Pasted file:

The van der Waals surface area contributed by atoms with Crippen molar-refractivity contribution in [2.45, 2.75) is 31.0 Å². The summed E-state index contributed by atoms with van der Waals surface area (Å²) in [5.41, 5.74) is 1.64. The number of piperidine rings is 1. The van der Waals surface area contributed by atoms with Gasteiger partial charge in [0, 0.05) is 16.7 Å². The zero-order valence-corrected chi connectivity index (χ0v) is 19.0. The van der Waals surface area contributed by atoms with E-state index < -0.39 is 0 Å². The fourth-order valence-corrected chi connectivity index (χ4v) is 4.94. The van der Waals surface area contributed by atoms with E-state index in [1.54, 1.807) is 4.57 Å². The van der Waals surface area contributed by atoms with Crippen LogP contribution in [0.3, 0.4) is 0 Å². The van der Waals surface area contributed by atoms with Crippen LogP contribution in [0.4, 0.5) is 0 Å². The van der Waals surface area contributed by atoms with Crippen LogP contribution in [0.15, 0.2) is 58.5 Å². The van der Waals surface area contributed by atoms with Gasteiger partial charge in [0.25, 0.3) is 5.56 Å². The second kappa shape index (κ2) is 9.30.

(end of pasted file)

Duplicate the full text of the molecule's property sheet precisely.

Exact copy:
The van der Waals surface area contributed by atoms with Crippen molar-refractivity contribution in [2.45, 2.75) is 31.0 Å². The summed E-state index contributed by atoms with van der Waals surface area (Å²) in [5.41, 5.74) is 1.64. The number of piperidine rings is 1. The van der Waals surface area contributed by atoms with Gasteiger partial charge in [0, 0.05) is 16.7 Å². The zero-order valence-corrected chi connectivity index (χ0v) is 19.0. The van der Waals surface area contributed by atoms with E-state index < -0.39 is 0 Å². The fourth-order valence-corrected chi connectivity index (χ4v) is 4.94. The van der Waals surface area contributed by atoms with E-state index in [1.54, 1.807) is 4.57 Å². The van der Waals surface area contributed by atoms with Crippen LogP contribution in [0.3, 0.4) is 0 Å². The van der Waals surface area contributed by atoms with Crippen LogP contribution in [0.4, 0.5) is 0 Å². The van der Waals surface area contributed by atoms with Crippen LogP contribution in [0.15, 0.2) is 58.5 Å². The van der Waals surface area contributed by atoms with Gasteiger partial charge in [0.25, 0.3) is 5.56 Å². The second kappa shape index (κ2) is 9.30.